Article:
To make sure you have the right plant, look at the Latin name: Calendula officinalis.
Within the single species Calendula officinalis, there several cultivated varieties. Some have an especially high resin content, which makes them ideal for use in salves. Some are bred to be better suited as commercial cut flowers. These will typically live longer after being cut, and have a good stem for bouquets.
After distinctions based on use are made, you can choose a variety based on your preference for color or single vs. double blooms. They are all easy to grow.
When to Plant Calendula
Calendula grows quickly from seed. Most growers should start plants by direct sowing outdoors. This helps you to:
- Prevent transplant shock
- Avoid having leggy starts
- Save indoor space for other plants
If you are planting calendula outdoors, you can plant your seeds as soon as your soil is warm to the touch during the day.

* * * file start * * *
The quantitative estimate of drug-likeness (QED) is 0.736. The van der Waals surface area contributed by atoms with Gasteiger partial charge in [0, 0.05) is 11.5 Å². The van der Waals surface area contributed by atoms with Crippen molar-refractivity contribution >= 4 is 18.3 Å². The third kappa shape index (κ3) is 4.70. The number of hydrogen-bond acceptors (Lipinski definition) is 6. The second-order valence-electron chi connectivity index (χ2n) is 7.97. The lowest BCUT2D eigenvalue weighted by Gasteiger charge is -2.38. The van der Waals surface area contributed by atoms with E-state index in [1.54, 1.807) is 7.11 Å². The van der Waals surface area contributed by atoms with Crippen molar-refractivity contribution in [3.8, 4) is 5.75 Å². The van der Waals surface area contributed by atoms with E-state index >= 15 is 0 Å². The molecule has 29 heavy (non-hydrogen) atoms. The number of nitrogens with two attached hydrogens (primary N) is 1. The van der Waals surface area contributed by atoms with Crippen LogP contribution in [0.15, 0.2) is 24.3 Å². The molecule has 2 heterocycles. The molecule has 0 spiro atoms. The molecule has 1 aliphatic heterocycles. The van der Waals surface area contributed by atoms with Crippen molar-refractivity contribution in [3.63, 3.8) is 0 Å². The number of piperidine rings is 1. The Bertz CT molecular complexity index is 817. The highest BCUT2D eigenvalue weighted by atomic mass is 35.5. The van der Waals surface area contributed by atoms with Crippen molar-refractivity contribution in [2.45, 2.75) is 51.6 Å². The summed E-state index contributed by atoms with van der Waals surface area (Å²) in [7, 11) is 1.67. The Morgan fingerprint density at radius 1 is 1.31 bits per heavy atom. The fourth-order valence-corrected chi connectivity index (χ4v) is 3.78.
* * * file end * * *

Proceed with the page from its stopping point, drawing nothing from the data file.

If you have a short growing season, you can start plants indoors to make the most of your precious frost-free days. I often start flowers a little earlier than my vegetables.
When I first started calendula indoors from seed, I realized that the early start was a mistake! I soon had huge plants, yet the ground outside was still frozen. If starting indoors, start calendula seeds no more than four weeks before your last frost date.
If you have a relatively long growing season, you can succession plant once or twice to ensure you have blooms all season. However, with regular deadheading I have found that individual plants can flower for a very long time. Succession planting is not necessary in areas with shorter growing seasons.
Calendula is not a heat tolerant plant, although it is hardy to dry conditions. Growers in desert regions such as the four corners should plant calendula towards the end of summer. It will produce beautiful fall flowers for you, and if you need to conserve water it will understand. It should be able to survive a chilly fall with light frosts.